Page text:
Event Title

An Analysis of Surface Cyclones Associated with Winter Power Outage Events

Presenter Information

Trevor Campbell, Meteorology

Faculty Sponsor(s)

Eric Hoffman

Abstract

UCONN has developed an electricity Outage Prediction Model (OPM), for Eversource Energy service areas in Connecticut. The initial OPM was developed for rain/wind events and a new OPM is being developed for Eversource service areas in New Hampshire and Massachusetts as well as winter events in all service territories. Outage events are defined as a 48-hour window that encompasses the significant weather that causes power outages. Thirty-seven winter outage events were identified between January 1st, 2006 and March 31st, 2018. The goal of this research is to analyze the synoptic-scale features that are associated with outage events. Winter outage events spanned from the months of October to April, with December having the highest frequency of events. A composite of cyclone tracks for each event demonstrated that lows most commonly form along the east coast and move northeast into the Canadian Maritimes. Analysis of the relationship between cyclone strength and number of outages showed that the magnitude of surface cyclones is mostly uncorrelated to the number of outages. Future work will include analyzing the upper-air conditions to develop a three-dimensional perspective of the atmosphere associated with winter power outage events.

Location

Hartman Union Building Courtroom

Start Date

5-2-2019 2:00 PM

End Date

5-2-2019 3:00 PM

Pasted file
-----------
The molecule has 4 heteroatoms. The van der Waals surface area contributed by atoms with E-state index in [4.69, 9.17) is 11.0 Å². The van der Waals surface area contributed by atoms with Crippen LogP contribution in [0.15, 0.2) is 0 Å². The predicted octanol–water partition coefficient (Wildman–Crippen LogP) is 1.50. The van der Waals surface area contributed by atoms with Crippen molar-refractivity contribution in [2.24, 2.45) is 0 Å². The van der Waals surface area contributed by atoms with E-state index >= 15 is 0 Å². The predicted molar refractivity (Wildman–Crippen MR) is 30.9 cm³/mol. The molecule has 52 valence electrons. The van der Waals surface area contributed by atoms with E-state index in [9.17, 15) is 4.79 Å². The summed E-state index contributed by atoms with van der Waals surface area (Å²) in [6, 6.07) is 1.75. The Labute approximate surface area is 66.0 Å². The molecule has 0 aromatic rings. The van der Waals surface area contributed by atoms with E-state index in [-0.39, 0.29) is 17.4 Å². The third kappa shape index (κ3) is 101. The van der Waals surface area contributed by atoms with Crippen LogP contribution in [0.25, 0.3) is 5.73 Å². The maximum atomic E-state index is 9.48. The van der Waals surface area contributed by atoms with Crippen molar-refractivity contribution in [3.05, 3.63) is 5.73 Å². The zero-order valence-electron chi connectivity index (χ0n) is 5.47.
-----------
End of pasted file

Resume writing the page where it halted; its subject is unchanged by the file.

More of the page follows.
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May 2nd, 2:00 PM May 2nd, 3:00 PM

An Analysis of Surface Cyclones Associated with Winter Power Outage Events

Hartman Union Building Courtroom

UCONN has developed an electricity Outage Prediction Model (OPM), for Eversource Energy service areas in Connecticut. The initial OPM was developed for rain/wind events and a new OPM is being developed for Eversource service areas in New Hampshire and Massachusetts as well as winter events in all service territories. Outage events are defined as a 48-hour window that encompasses the significant weather that causes power outages. Thirty-seven winter outage events were identified between January 1st, 2006 and March 31st, 2018. The goal of this research is to analyze the synoptic-scale features that are associated with outage events. Winter outage events spanned from the months of October to April, with December having the highest frequency of events. A composite of cyclone tracks for each event demonstrated that lows most commonly form along the east coast and move northeast into the Canadian Maritimes. Analysis of the relationship between cyclone strength and number of outages showed that the magnitude of surface cyclones is mostly uncorrelated to the number of outages. Future work will include analyzing the upper-air conditions to develop a three-dimensional perspective of the atmosphere associated with winter power outage events.